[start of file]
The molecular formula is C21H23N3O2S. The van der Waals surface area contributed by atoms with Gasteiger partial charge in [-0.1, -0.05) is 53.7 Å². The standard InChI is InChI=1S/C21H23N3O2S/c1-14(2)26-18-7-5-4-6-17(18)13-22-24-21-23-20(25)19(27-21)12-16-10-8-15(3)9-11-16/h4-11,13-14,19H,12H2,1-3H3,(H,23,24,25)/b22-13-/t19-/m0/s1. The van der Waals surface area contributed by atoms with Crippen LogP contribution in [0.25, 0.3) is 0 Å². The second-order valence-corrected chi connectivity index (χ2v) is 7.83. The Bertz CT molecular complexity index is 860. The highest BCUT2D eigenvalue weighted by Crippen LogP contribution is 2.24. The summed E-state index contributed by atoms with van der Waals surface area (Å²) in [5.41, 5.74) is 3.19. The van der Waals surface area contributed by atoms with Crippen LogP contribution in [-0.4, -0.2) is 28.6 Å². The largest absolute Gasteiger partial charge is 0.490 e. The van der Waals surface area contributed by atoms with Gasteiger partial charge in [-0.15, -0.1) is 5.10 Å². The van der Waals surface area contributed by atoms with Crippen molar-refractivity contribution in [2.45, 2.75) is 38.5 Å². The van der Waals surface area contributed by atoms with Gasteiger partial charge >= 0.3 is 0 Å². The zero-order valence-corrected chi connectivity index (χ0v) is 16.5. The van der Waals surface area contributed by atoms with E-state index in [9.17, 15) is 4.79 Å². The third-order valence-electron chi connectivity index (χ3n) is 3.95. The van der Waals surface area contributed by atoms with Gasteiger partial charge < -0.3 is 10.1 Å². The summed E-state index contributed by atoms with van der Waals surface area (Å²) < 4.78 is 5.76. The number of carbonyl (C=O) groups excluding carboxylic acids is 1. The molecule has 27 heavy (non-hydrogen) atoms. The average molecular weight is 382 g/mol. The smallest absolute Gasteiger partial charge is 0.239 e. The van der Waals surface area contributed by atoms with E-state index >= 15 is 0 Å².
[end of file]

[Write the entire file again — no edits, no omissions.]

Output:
The molecular formula is C21H23N3O2S. The van der Waals surface area contributed by atoms with Gasteiger partial charge in [-0.1, -0.05) is 53.7 Å². The standard InChI is InChI=1S/C21H23N3O2S/c1-14(2)26-18-7-5-4-6-17(18)13-22-24-21-23-20(25)19(27-21)12-16-10-8-15(3)9-11-16/h4-11,13-14,19H,12H2,1-3H3,(H,23,24,25)/b22-13-/t19-/m0/s1. The van der Waals surface area contributed by atoms with Crippen LogP contribution in [0.25, 0.3) is 0 Å². The second-order valence-corrected chi connectivity index (χ2v) is 7.83. The Bertz CT molecular complexity index is 860. The highest BCUT2D eigenvalue weighted by Crippen LogP contribution is 2.24. The summed E-state index contributed by atoms with van der Waals surface area (Å²) in [5.41, 5.74) is 3.19. The van der Waals surface area contributed by atoms with Crippen LogP contribution in [-0.4, -0.2) is 28.6 Å². The largest absolute Gasteiger partial charge is 0.490 e. The van der Waals surface area contributed by atoms with Gasteiger partial charge in [-0.15, -0.1) is 5.10 Å². The van der Waals surface area contributed by atoms with Crippen molar-refractivity contribution in [2.45, 2.75) is 38.5 Å². The van der Waals surface area contributed by atoms with Gasteiger partial charge >= 0.3 is 0 Å². The zero-order valence-corrected chi connectivity index (χ0v) is 16.5. The van der Waals surface area contributed by atoms with E-state index in [9.17, 15) is 4.79 Å². The third-order valence-electron chi connectivity index (χ3n) is 3.95. The van der Waals surface area contributed by atoms with Gasteiger partial charge < -0.3 is 10.1 Å². The summed E-state index contributed by atoms with van der Waals surface area (Å²) < 4.78 is 5.76. The number of carbonyl (C=O) groups excluding carboxylic acids is 1. The molecule has 27 heavy (non-hydrogen) atoms. The average molecular weight is 382 g/mol. The smallest absolute Gasteiger partial charge is 0.239 e. The van der Waals surface area contributed by atoms with E-state index >= 15 is 0 Å².